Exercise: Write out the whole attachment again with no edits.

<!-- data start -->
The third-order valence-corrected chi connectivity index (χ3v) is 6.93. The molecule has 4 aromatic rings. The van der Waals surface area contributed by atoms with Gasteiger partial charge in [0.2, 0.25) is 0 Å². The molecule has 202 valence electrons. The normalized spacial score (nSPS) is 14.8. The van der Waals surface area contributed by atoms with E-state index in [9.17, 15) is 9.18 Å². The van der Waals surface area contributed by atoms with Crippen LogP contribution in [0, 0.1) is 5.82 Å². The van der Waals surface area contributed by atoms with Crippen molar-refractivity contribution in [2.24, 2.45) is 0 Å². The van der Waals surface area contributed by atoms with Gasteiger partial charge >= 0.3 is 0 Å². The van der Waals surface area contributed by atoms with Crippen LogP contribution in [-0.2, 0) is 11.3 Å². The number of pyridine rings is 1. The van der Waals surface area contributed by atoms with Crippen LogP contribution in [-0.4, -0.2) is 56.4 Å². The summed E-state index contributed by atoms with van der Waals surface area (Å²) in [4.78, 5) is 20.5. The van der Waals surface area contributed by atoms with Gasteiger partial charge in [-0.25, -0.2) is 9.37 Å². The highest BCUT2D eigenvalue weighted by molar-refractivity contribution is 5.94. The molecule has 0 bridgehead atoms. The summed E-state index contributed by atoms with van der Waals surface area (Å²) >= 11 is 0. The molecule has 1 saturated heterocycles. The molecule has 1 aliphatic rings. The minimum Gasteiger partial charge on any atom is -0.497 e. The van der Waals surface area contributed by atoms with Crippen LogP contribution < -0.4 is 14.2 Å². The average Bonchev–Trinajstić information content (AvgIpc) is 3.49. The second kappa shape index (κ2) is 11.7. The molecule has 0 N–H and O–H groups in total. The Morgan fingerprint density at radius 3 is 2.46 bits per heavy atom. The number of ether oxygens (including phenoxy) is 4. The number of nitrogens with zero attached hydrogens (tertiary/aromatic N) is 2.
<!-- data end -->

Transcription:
The third-order valence-corrected chi connectivity index (χ3v) is 6.93. The molecule has 4 aromatic rings. The van der Waals surface area contributed by atoms with Gasteiger partial charge in [0.2, 0.25) is 0 Å². The molecule has 202 valence electrons. The normalized spacial score (nSPS) is 14.8. The van der Waals surface area contributed by atoms with E-state index in [9.17, 15) is 9.18 Å². The van der Waals surface area contributed by atoms with Crippen LogP contribution in [0, 0.1) is 5.82 Å². The van der Waals surface area contributed by atoms with Crippen molar-refractivity contribution in [2.24, 2.45) is 0 Å². The van der Waals surface area contributed by atoms with Gasteiger partial charge >= 0.3 is 0 Å². The van der Waals surface area contributed by atoms with Crippen LogP contribution in [-0.2, 0) is 11.3 Å². The number of pyridine rings is 1. The van der Waals surface area contributed by atoms with Crippen LogP contribution in [-0.4, -0.2) is 56.4 Å². The summed E-state index contributed by atoms with van der Waals surface area (Å²) in [4.78, 5) is 20.5. The van der Waals surface area contributed by atoms with Gasteiger partial charge in [-0.25, -0.2) is 9.37 Å². The highest BCUT2D eigenvalue weighted by molar-refractivity contribution is 5.94. The molecule has 0 bridgehead atoms. The summed E-state index contributed by atoms with van der Waals surface area (Å²) >= 11 is 0. The molecule has 1 saturated heterocycles. The molecule has 1 aliphatic rings. The minimum Gasteiger partial charge on any atom is -0.497 e. The van der Waals surface area contributed by atoms with Crippen LogP contribution < -0.4 is 14.2 Å². The average Bonchev–Trinajstić information content (AvgIpc) is 3.49. The second kappa shape index (κ2) is 11.7. The molecule has 0 N–H and O–H groups in total. The Morgan fingerprint density at radius 3 is 2.46 bits per heavy atom. The number of ether oxygens (including phenoxy) is 4. The number of nitrogens with zero attached hydrogens (tertiary/aromatic N) is 2.